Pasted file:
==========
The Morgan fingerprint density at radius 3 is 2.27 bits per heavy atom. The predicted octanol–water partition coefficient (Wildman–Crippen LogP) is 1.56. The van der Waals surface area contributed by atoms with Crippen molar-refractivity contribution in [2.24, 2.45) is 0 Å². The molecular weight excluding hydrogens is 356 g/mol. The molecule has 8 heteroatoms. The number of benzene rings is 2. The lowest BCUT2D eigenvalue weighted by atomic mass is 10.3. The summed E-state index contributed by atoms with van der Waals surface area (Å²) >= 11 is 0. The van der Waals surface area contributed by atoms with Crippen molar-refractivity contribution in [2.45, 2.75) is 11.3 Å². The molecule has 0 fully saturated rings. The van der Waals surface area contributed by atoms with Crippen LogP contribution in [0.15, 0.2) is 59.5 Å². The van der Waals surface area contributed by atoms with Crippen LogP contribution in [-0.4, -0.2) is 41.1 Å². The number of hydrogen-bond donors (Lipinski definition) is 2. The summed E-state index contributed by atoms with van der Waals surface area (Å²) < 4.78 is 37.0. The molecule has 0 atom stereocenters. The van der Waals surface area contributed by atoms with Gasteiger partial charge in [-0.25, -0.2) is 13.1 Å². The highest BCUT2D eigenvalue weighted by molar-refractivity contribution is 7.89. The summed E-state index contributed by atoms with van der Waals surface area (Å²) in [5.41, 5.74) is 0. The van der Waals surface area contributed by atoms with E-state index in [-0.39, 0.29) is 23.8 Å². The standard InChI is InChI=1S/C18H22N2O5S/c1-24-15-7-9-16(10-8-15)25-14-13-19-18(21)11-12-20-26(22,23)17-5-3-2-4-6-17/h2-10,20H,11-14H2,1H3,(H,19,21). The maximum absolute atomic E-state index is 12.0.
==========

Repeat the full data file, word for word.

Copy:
The Morgan fingerprint density at radius 3 is 2.27 bits per heavy atom. The predicted octanol–water partition coefficient (Wildman–Crippen LogP) is 1.56. The van der Waals surface area contributed by atoms with Crippen molar-refractivity contribution in [2.24, 2.45) is 0 Å². The molecular weight excluding hydrogens is 356 g/mol. The molecule has 8 heteroatoms. The number of benzene rings is 2. The lowest BCUT2D eigenvalue weighted by atomic mass is 10.3. The summed E-state index contributed by atoms with van der Waals surface area (Å²) >= 11 is 0. The van der Waals surface area contributed by atoms with Crippen molar-refractivity contribution in [2.45, 2.75) is 11.3 Å². The molecule has 0 fully saturated rings. The van der Waals surface area contributed by atoms with Crippen LogP contribution in [0.15, 0.2) is 59.5 Å². The van der Waals surface area contributed by atoms with Crippen LogP contribution in [-0.4, -0.2) is 41.1 Å². The number of hydrogen-bond donors (Lipinski definition) is 2. The summed E-state index contributed by atoms with van der Waals surface area (Å²) < 4.78 is 37.0. The molecule has 0 atom stereocenters. The van der Waals surface area contributed by atoms with Gasteiger partial charge in [-0.25, -0.2) is 13.1 Å². The highest BCUT2D eigenvalue weighted by molar-refractivity contribution is 7.89. The summed E-state index contributed by atoms with van der Waals surface area (Å²) in [5.41, 5.74) is 0. The van der Waals surface area contributed by atoms with E-state index in [-0.39, 0.29) is 23.8 Å². The standard InChI is InChI=1S/C18H22N2O5S/c1-24-15-7-9-16(10-8-15)25-14-13-19-18(21)11-12-20-26(22,23)17-5-3-2-4-6-17/h2-10,20H,11-14H2,1H3,(H,19,21). The maximum absolute atomic E-state index is 12.0.